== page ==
New Beginnings Family and Children's Services

Michael, an Adopted Korean Child My name is Michael (Park, Joon Il). I was born in Seoul in 1985 and adopted by an American family in Center Moriches, NY, USA when I was about a year and a half. Then in my junior year of high school, we moved to Port Charlotte, Florida where we currently reside. Ever since my mid teens, I was always curious and wanted to learn more about my birth family, heritage, and about Korea in general. For myself, there has always been the lingering question lurking in my mind, “What would life be like if I wasn’t adopted?” The following paragraphs will discuss my experience as a Korean adoptee visiting my motherland (Korea), visiting my birth town, and meeting my birth family, all through the help of the Eastern Social Welfare Society and one of its corresponding agencies in New York called New Beginnings.

I think it was the beginning of April of 2011 that I heard that I was accepted for a scholarship program at Hallym University in Chuncheon, Korea through ESWS. At that point, I was very excited because I had been searching for answers for a long time. I was in Korea from June 30 to August 13. In my mind, the length of time I was in Korea was very short and it went by very quickly. During this time, I became close to a lot of people, especially my biological family. Having to leave Korea was an extremely emotional time for me, although I usually try not to get emotional at times. While in Korea, most of the questions and feelings I’ve had towards Korea and my biological family were answered and fulfilled. Now that I am home in Port Charlotte, Florida, I find myself thinking of them and my new friends on a regular basis.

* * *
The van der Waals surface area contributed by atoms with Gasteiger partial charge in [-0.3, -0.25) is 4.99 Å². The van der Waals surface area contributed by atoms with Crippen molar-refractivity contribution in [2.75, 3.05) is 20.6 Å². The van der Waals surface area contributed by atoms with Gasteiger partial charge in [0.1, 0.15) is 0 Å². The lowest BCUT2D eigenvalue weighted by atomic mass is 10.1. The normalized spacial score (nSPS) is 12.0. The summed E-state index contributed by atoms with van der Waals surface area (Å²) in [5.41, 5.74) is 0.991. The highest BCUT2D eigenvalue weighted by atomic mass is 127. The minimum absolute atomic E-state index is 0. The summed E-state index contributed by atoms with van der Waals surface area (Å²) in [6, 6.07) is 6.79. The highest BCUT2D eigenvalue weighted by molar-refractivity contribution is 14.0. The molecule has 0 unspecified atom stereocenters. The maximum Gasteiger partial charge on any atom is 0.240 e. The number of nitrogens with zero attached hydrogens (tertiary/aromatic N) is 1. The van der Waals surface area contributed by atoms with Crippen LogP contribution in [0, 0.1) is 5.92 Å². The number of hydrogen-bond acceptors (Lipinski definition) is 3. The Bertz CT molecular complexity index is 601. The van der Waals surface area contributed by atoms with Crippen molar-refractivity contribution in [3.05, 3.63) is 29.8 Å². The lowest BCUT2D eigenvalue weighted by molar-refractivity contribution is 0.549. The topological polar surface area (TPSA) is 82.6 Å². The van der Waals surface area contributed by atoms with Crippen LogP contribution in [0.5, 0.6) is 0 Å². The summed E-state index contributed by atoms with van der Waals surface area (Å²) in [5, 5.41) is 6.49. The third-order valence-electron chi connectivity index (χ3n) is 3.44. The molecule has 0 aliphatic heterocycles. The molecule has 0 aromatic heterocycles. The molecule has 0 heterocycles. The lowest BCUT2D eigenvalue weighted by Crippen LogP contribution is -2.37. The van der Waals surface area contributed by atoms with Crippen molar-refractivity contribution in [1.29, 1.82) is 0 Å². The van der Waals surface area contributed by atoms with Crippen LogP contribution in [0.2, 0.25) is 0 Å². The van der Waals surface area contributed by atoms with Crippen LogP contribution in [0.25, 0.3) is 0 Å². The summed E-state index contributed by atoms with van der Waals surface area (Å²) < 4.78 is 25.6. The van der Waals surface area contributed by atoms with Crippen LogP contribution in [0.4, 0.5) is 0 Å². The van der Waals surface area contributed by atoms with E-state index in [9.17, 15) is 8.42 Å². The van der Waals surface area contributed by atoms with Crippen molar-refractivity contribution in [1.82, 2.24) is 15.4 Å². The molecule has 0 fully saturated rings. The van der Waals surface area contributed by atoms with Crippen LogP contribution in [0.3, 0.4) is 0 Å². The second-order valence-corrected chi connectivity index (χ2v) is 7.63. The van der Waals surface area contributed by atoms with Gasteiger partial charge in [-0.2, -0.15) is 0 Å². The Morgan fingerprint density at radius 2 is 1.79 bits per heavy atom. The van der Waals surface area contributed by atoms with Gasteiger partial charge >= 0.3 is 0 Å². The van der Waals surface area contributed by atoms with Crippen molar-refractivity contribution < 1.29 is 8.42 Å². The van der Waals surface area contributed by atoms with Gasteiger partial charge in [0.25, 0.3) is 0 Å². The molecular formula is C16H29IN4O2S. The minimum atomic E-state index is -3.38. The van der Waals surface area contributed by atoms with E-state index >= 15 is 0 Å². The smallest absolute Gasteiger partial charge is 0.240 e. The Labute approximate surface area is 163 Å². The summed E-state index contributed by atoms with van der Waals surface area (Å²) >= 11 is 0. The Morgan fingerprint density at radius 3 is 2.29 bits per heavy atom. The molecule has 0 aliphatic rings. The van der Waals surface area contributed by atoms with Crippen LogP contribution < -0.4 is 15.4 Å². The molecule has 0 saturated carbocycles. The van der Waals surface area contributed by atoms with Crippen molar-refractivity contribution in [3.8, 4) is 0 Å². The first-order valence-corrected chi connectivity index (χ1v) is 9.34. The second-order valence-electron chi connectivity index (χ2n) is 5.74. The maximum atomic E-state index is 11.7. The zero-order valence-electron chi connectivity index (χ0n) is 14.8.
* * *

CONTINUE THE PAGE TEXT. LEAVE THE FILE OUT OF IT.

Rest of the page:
Life at Hallym University was an awesome experience. I was able to participate in classes that introduced me to the Korean language, culture, sports, intercultural communication, and cuisine, just to name a few. These classes expanded our knowledge in many aspects. But what I remember most from my experience at Hallym University is the close friendships that I’ve been able to cultivate while in the program. The people from various backgrounds that also participated in this program are what made it enjoyable and fun to be a part of. I loved the field trips they took us on and the many things we did as a group. I wish I could re-live the experience.

While in Korea I had the exceptional privilege of meeting my biological family, which not many Korean adoptees get the chance to do. I probably wouldn’t have been able to do this without the help of the social workers at Eastern Social Welfare Society. At first, I thought it was going to be strange meeting my biological family for the first time, but it wasn’t. I can’t really describe the feelings I had when I first walked into the meeting room at ESWS where my family was. I was happy, but I wanted to cry at the same time. My grandmother held me and gave me a huge hug for like five minutes, which felt like an eternity and then after our two hour meeting, we went to lunch as a family. During my stay in Korea, I was able to be with my family a number of times and it was as if I had never left. They greeted me with open arms and I felt so good inside knowing that I had finally met my biological family. It was even harder for me to leave Korea knowing that I wouldn’t be able to see them again for a while, at least until I would make another trip to Korea, or until they came to visit me. For now, I feel as if a big gap has been filled in my heart and mind.